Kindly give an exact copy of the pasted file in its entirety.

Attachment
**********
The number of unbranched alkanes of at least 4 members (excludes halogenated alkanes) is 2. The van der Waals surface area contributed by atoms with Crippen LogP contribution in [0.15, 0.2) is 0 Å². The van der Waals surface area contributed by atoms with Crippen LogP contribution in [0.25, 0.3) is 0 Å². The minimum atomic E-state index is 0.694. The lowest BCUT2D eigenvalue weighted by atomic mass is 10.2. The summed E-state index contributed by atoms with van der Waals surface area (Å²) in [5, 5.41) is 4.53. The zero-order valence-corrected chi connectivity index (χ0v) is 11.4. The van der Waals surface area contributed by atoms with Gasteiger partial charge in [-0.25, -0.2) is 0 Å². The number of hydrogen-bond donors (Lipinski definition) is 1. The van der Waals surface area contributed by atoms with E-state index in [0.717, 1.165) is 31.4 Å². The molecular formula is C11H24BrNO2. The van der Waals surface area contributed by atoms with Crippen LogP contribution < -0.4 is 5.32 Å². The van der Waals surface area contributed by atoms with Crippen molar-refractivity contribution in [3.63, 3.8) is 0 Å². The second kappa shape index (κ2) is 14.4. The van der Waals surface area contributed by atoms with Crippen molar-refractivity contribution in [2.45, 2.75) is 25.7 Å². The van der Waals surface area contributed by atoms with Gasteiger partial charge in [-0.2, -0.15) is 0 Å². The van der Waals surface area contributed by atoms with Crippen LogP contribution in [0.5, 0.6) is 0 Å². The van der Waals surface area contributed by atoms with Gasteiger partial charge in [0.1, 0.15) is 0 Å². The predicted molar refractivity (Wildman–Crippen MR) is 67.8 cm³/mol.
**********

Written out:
The number of unbranched alkanes of at least 4 members (excludes halogenated alkanes) is 2. The van der Waals surface area contributed by atoms with Crippen LogP contribution in [0.15, 0.2) is 0 Å². The van der Waals surface area contributed by atoms with Crippen LogP contribution in [0.25, 0.3) is 0 Å². The minimum atomic E-state index is 0.694. The lowest BCUT2D eigenvalue weighted by atomic mass is 10.2. The summed E-state index contributed by atoms with van der Waals surface area (Å²) in [5, 5.41) is 4.53. The zero-order valence-corrected chi connectivity index (χ0v) is 11.4. The van der Waals surface area contributed by atoms with Gasteiger partial charge in [-0.25, -0.2) is 0 Å². The number of hydrogen-bond donors (Lipinski definition) is 1. The van der Waals surface area contributed by atoms with E-state index in [0.717, 1.165) is 31.4 Å². The molecular formula is C11H24BrNO2. The van der Waals surface area contributed by atoms with Crippen LogP contribution < -0.4 is 5.32 Å². The van der Waals surface area contributed by atoms with Crippen molar-refractivity contribution in [3.63, 3.8) is 0 Å². The second kappa shape index (κ2) is 14.4. The van der Waals surface area contributed by atoms with Crippen molar-refractivity contribution in [2.45, 2.75) is 25.7 Å². The van der Waals surface area contributed by atoms with Gasteiger partial charge in [-0.2, -0.15) is 0 Å². The van der Waals surface area contributed by atoms with Crippen LogP contribution in [0.5, 0.6) is 0 Å². The van der Waals surface area contributed by atoms with Gasteiger partial charge in [0.1, 0.15) is 0 Å². The predicted molar refractivity (Wildman–Crippen MR) is 67.8 cm³/mol.